The UK Residence Test
Blevins Franks´ articles often focus on Spain rules for tax residence. If you fulfil any of the residence criteria, you are liable for Spanish tax on your worldwide income.
However, it may not be that simple for British expatriates. If you spend time in the UK each year, and/or retain a few ties with the UK, you could potentially also be deemed to be tax resident there, a status that applies for income tax and capital gains tax.
UK nationals living abroad need to be aware of the UK’s Statutory Residence Test and understand how it applies to your circumstances. You need to be very careful to make sure you are not caught out and unexpectedly find you owe HM Revenue & Customs money.
You are automatically not resident in the UK if you meet any of the following conditions:
- You were not resident in the UK in any of the previous three UK tax years (a year here always refers to a UK tax year, April-April), and spend less than 46 days in the UK in the current year
- You were resident in one or more of the previous three years, but spend fewer than 16 days in the current year.
- You work overseas full time and spend no more than 30 days working in the UK (work day = three or more hours), and no more than 90 days in the UK in the relevant year.
You are automatically treated as resident in the UK if you meet any of the following conditions:
- You spend at least 183 days in the UK in the current tax year.
- Your only or main home is in the UK (i.e. a property available to be used by you for 91 or more days, if you actual use it for at least 30 days).
- You work full time in the UK for at least 365 days without a break from work of 31 days or more, subject to certain conditions.
If your residence position is not determined by the above two tests, then the “sufficient ties” test comes into play. The ties are:
- Family – spouse and/or minor children live in the UK
- Accessible accommodation – if available to you for 91 or more days, even if you only spend
one night in it
- Work – if you spend 40 or more days working in the UK
- 90 days – if you spent 90 days or more in the UK in either of the two previous tax years
- Country – if you spend more days in the UK than any other single country (only applies to ‘leavers’).
This test operates on a sliding scale, so the more ties you have with the UK, the less time you can spend onshore without becoming UK resident. Conversely, the fewer ties you have, the more days you can spend there before becoming UK resident. The number of days and ties varies depending on whether you are an “arriver” (not UK resident in any of the previous three years) or a “leaver” (resident in the UK in any of the previous three years).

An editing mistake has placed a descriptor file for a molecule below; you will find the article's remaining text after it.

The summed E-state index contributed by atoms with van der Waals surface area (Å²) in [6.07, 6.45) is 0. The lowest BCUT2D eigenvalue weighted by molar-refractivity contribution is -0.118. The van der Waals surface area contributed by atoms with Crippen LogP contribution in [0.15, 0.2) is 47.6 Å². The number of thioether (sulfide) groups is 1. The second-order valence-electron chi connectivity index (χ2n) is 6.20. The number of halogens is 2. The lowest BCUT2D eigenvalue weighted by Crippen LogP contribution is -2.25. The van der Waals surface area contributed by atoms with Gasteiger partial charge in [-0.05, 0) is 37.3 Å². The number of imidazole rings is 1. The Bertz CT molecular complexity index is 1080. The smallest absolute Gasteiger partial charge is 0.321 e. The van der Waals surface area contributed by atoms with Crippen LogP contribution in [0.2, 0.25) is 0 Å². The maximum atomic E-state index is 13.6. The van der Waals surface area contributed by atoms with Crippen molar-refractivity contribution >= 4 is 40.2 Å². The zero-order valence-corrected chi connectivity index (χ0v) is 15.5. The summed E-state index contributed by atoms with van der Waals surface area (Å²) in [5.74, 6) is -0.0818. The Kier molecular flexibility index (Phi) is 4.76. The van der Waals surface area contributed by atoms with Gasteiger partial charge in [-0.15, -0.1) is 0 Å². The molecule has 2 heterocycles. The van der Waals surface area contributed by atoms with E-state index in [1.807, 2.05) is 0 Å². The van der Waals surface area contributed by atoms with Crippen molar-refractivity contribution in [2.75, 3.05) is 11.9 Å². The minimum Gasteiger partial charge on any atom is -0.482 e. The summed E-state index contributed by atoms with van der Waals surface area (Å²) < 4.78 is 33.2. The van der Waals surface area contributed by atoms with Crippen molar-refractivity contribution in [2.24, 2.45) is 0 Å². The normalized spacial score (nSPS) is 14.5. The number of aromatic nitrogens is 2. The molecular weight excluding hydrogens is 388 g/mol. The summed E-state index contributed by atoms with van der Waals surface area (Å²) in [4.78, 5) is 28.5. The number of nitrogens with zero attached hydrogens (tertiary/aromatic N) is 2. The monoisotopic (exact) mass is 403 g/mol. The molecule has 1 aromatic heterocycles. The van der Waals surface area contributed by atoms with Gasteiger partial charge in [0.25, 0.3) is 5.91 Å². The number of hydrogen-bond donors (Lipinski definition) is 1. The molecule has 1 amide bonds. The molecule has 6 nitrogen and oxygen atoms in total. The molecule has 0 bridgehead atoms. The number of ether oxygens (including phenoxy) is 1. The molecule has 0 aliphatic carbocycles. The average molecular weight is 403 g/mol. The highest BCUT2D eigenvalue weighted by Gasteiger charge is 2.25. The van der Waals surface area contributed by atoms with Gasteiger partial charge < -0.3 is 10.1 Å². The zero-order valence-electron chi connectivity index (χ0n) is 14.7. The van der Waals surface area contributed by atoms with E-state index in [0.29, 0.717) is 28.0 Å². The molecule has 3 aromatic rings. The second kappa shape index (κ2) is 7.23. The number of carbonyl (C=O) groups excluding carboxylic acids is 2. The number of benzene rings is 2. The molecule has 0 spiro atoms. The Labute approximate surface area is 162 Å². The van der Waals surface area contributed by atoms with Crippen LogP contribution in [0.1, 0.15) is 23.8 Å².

There is a statutory basis for days spent in the UK due to “extraordinary circumstances”, up to a maximum of 60 days. However, this only applies where the individual has no choice and circumstances are unforeseen and beyond their control. Visiting an ill or dying relative is unlikely to be seen as a situation where there is no choice about being in the UK.
The test also outlines eight circumstances in which an individual may be able to claim split year treatment. This is important if you are leaving the UK or moving back.
The UK does have a double tax treaty with Spain, but it does not provide as much protection as you may think. Where you meet the domestic residency rules of both countries it can come down to nationality. It is possible to be tax resident in the UK even if you have been paying taxes in Spain.
For peace of mind about your tax residency status and the most effective tax planning for your situation, speak to a professional adviser who understands the intricacies of both UK and Spanish tax law and how the two interact.
Tax rates, scope and reliefs may change. Any statements concerning taxation are based upon our understanding of current taxation laws and practices which are subject to change. Tax information has been summarised; an individual is advised to seek personalised advice.
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